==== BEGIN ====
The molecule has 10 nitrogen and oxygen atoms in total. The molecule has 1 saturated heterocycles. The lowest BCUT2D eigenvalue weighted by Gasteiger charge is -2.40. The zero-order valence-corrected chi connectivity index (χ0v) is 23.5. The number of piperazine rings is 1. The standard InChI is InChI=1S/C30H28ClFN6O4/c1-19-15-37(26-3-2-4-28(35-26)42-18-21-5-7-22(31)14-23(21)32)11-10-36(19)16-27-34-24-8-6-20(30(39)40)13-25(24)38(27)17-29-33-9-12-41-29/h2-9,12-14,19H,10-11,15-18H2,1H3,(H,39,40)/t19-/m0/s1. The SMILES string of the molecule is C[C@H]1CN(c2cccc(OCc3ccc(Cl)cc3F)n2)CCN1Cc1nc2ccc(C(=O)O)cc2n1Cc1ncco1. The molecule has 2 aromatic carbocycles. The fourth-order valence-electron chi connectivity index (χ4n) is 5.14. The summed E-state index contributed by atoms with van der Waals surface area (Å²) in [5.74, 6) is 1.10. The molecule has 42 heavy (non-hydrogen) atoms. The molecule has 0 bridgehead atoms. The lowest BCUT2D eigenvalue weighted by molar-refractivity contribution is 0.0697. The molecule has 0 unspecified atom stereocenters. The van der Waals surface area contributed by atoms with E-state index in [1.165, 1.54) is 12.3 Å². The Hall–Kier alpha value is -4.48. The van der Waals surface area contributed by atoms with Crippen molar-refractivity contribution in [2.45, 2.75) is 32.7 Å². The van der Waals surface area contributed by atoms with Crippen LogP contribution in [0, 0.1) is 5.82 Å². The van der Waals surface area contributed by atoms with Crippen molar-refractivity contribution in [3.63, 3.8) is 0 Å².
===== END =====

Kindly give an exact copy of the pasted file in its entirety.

The molecule has 10 nitrogen and oxygen atoms in total. The molecule has 1 saturated heterocycles. The lowest BCUT2D eigenvalue weighted by Gasteiger charge is -2.40. The zero-order valence-corrected chi connectivity index (χ0v) is 23.5. The number of piperazine rings is 1. The standard InChI is InChI=1S/C30H28ClFN6O4/c1-19-15-37(26-3-2-4-28(35-26)42-18-21-5-7-22(31)14-23(21)32)11-10-36(19)16-27-34-24-8-6-20(30(39)40)13-25(24)38(27)17-29-33-9-12-41-29/h2-9,12-14,19H,10-11,15-18H2,1H3,(H,39,40)/t19-/m0/s1. The SMILES string of the molecule is C[C@H]1CN(c2cccc(OCc3ccc(Cl)cc3F)n2)CCN1Cc1nc2ccc(C(=O)O)cc2n1Cc1ncco1. The molecule has 2 aromatic carbocycles. The fourth-order valence-electron chi connectivity index (χ4n) is 5.14. The summed E-state index contributed by atoms with van der Waals surface area (Å²) in [5.74, 6) is 1.10. The molecule has 42 heavy (non-hydrogen) atoms. The molecule has 0 bridgehead atoms. The lowest BCUT2D eigenvalue weighted by molar-refractivity contribution is 0.0697. The molecule has 0 unspecified atom stereocenters. The van der Waals surface area contributed by atoms with E-state index in [1.165, 1.54) is 12.3 Å². The Hall–Kier alpha value is -4.48. The van der Waals surface area contributed by atoms with Crippen molar-refractivity contribution in [2.45, 2.75) is 32.7 Å². The van der Waals surface area contributed by atoms with Crippen LogP contribution in [0, 0.1) is 5.82 Å². The van der Waals surface area contributed by atoms with Crippen molar-refractivity contribution in [3.63, 3.8) is 0 Å².